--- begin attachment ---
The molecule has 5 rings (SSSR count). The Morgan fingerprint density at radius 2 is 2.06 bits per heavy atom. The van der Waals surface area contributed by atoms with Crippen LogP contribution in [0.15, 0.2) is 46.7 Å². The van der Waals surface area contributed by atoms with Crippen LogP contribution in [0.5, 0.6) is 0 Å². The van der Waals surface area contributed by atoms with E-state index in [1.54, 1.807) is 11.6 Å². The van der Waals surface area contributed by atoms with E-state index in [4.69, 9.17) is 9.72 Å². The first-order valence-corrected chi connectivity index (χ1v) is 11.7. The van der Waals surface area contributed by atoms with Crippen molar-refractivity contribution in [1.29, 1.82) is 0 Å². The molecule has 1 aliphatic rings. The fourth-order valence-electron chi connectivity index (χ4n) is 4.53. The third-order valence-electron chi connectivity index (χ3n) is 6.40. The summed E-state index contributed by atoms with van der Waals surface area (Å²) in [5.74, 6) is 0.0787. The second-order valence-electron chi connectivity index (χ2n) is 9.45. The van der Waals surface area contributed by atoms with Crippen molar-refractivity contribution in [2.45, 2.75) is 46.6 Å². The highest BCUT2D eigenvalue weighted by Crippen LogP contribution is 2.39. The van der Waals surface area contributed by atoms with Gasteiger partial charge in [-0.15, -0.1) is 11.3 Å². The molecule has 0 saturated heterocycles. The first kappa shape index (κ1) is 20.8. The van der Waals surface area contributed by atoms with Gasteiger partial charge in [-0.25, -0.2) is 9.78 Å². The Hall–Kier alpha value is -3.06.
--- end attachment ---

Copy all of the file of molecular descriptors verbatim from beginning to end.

The molecule has 5 rings (SSSR count). The Morgan fingerprint density at radius 2 is 2.06 bits per heavy atom. The van der Waals surface area contributed by atoms with Crippen LogP contribution in [0.15, 0.2) is 46.7 Å². The van der Waals surface area contributed by atoms with Crippen LogP contribution in [0.5, 0.6) is 0 Å². The van der Waals surface area contributed by atoms with E-state index in [1.54, 1.807) is 11.6 Å². The van der Waals surface area contributed by atoms with E-state index in [4.69, 9.17) is 9.72 Å². The first-order valence-corrected chi connectivity index (χ1v) is 11.7. The van der Waals surface area contributed by atoms with Crippen molar-refractivity contribution in [1.29, 1.82) is 0 Å². The molecule has 1 aliphatic rings. The fourth-order valence-electron chi connectivity index (χ4n) is 4.53. The third-order valence-electron chi connectivity index (χ3n) is 6.40. The summed E-state index contributed by atoms with van der Waals surface area (Å²) in [5.74, 6) is 0.0787. The second-order valence-electron chi connectivity index (χ2n) is 9.45. The van der Waals surface area contributed by atoms with Crippen molar-refractivity contribution in [2.45, 2.75) is 46.6 Å². The highest BCUT2D eigenvalue weighted by Crippen LogP contribution is 2.39. The van der Waals surface area contributed by atoms with Gasteiger partial charge in [-0.15, -0.1) is 11.3 Å². The molecule has 0 saturated heterocycles. The first kappa shape index (κ1) is 20.8. The van der Waals surface area contributed by atoms with Gasteiger partial charge in [-0.25, -0.2) is 9.78 Å². The Hall–Kier alpha value is -3.06.